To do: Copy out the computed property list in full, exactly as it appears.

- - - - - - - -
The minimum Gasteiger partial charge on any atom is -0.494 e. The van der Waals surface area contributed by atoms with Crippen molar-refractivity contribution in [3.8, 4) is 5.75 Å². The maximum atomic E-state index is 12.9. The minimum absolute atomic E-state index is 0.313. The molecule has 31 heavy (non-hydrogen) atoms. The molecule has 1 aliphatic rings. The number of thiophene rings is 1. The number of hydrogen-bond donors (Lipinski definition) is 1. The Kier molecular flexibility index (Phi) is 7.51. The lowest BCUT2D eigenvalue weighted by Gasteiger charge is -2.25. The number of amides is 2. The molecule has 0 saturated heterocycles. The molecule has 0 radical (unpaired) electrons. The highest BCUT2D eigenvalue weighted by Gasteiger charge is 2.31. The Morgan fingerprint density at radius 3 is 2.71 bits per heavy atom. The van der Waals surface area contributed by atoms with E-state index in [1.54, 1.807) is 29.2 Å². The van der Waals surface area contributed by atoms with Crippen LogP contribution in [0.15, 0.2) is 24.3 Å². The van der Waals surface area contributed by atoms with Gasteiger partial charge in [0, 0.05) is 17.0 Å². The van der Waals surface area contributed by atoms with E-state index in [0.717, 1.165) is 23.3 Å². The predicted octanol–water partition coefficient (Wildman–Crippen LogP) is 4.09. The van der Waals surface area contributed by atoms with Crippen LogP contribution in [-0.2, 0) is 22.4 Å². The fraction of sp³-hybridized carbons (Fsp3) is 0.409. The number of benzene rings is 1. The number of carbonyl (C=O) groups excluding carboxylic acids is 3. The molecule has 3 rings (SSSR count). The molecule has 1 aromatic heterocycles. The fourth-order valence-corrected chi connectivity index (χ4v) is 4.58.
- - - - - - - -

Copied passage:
The minimum Gasteiger partial charge on any atom is -0.494 e. The van der Waals surface area contributed by atoms with Crippen molar-refractivity contribution in [3.8, 4) is 5.75 Å². The maximum atomic E-state index is 12.9. The minimum absolute atomic E-state index is 0.313. The molecule has 31 heavy (non-hydrogen) atoms. The molecule has 1 aliphatic rings. The number of thiophene rings is 1. The number of hydrogen-bond donors (Lipinski definition) is 1. The Kier molecular flexibility index (Phi) is 7.51. The lowest BCUT2D eigenvalue weighted by Gasteiger charge is -2.25. The number of amides is 2. The molecule has 0 saturated heterocycles. The molecule has 0 radical (unpaired) electrons. The highest BCUT2D eigenvalue weighted by Gasteiger charge is 2.31. The Morgan fingerprint density at radius 3 is 2.71 bits per heavy atom. The van der Waals surface area contributed by atoms with E-state index in [1.54, 1.807) is 29.2 Å². The van der Waals surface area contributed by atoms with Crippen LogP contribution in [0.15, 0.2) is 24.3 Å². The van der Waals surface area contributed by atoms with Gasteiger partial charge in [0, 0.05) is 17.0 Å². The van der Waals surface area contributed by atoms with E-state index in [0.717, 1.165) is 23.3 Å². The predicted octanol–water partition coefficient (Wildman–Crippen LogP) is 4.09. The van der Waals surface area contributed by atoms with Crippen LogP contribution in [-0.2, 0) is 22.4 Å². The fraction of sp³-hybridized carbons (Fsp3) is 0.409. The number of benzene rings is 1. The number of carbonyl (C=O) groups excluding carboxylic acids is 3. The molecule has 3 rings (SSSR count). The molecule has 1 aromatic heterocycles. The fourth-order valence-corrected chi connectivity index (χ4v) is 4.58.